Thursday, August 18, 2016
I should cross title this post “How to make garlic powder” because that’s the solution.
As you see in the photo above, I had a great garlic harvest. It just happened to be harvested a few weeks too late! A combination of heavy rain, intense heat, mosquitoes, and a summer vacation was what did this garlic in. By the time I was able to dig up the bulbs, the leaves had completely dried up and you can see that most of the papers surrounding the cloves and the whole bulbs, had nearly disintegrated. I did not think this garlic would store like garlic harvested at the right time would.
In my freezer is a container of peeled cloves ready to go, and I did not need any more to be added to the already large amount. Fortunately, a Facebook friend happened to complete a project at the exact time I needed a solution for saving this garlic.
To make Linda’s garlic powder, I sliced the garlic*, dehydrated the slices in the oven on the lowest setting with the door cracked (my food dehydrator was being used at the time), and when fully dry, flaked some and powdered some in the food processor. Using my oven gave the garlic a more toasted color and flavor than Linda got in a dehydrator, but with garlic, a toasted flavor is ok with me. As you can see from the jar of Linda’s garlic chips below, her garlic retained a lighter color. Because she wanted to avoid clumping, she will store the fully dried chips in a jar and flake or powder them in smaller batches as she needs more.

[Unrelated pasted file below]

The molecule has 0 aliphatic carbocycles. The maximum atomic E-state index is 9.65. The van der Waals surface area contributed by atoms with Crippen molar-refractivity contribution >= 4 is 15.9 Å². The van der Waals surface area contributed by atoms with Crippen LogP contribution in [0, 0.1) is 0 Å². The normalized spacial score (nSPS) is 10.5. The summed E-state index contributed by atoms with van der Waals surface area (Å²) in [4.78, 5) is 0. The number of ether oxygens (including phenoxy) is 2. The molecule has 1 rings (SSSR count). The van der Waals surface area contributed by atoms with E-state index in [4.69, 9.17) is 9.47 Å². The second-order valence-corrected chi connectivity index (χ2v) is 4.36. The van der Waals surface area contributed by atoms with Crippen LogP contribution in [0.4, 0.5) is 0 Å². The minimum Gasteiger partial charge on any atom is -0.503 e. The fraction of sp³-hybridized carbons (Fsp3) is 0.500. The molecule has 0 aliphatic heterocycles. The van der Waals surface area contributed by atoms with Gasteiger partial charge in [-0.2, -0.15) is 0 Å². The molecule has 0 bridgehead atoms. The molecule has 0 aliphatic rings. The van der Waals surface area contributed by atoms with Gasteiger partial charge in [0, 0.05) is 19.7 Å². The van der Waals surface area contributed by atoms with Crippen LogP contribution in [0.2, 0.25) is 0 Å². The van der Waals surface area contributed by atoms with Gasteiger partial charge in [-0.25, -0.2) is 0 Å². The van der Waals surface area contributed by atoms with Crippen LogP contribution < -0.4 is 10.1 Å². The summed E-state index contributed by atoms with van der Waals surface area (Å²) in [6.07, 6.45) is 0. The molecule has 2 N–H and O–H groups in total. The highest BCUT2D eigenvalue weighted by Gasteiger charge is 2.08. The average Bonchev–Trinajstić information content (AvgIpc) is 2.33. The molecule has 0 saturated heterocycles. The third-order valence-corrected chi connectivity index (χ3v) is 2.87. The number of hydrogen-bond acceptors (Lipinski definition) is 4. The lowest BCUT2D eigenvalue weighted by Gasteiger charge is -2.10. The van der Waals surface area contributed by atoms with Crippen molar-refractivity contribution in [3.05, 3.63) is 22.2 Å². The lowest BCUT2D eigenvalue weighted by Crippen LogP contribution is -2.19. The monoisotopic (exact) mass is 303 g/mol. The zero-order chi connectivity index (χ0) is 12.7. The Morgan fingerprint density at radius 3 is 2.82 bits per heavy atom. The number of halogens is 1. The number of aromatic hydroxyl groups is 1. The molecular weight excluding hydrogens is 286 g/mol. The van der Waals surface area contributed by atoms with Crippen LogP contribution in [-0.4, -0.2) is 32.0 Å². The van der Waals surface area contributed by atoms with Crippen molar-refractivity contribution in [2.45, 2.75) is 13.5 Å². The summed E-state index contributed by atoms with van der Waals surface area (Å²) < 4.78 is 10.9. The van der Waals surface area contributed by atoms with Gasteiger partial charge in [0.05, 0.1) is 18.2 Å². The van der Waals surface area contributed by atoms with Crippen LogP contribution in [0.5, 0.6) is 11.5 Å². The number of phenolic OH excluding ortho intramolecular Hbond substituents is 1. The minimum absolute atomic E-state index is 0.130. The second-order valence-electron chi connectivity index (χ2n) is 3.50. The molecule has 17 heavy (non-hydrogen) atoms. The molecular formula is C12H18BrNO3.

I’m so excited that all this garlic could be saved and am looking forward to using my homemade garlic powder and garlic flakes in dishes throughout the year!
*I have cut garlic many thousands times of times without an issue. When I did this project, I learned something important – garlic burns! If you look at the amount of garlic I cut, and realize that raw garlic juice was on my hand for a very long time, it makes sense that a mild irritant could really affect the skin. Shortly after I finished and washed my hands, my left hand started burning pretty intensely. Intense enough to do some research on garlic burns and get to the aloe plant to use. The whole-hand burning lasted a good 20 minutes or so, but my left pointer finger and thumb continued to feel swollen and hurt for about 2 days as if I burned them on a hot pan. Crazy. Next time I will definitely wear gloves!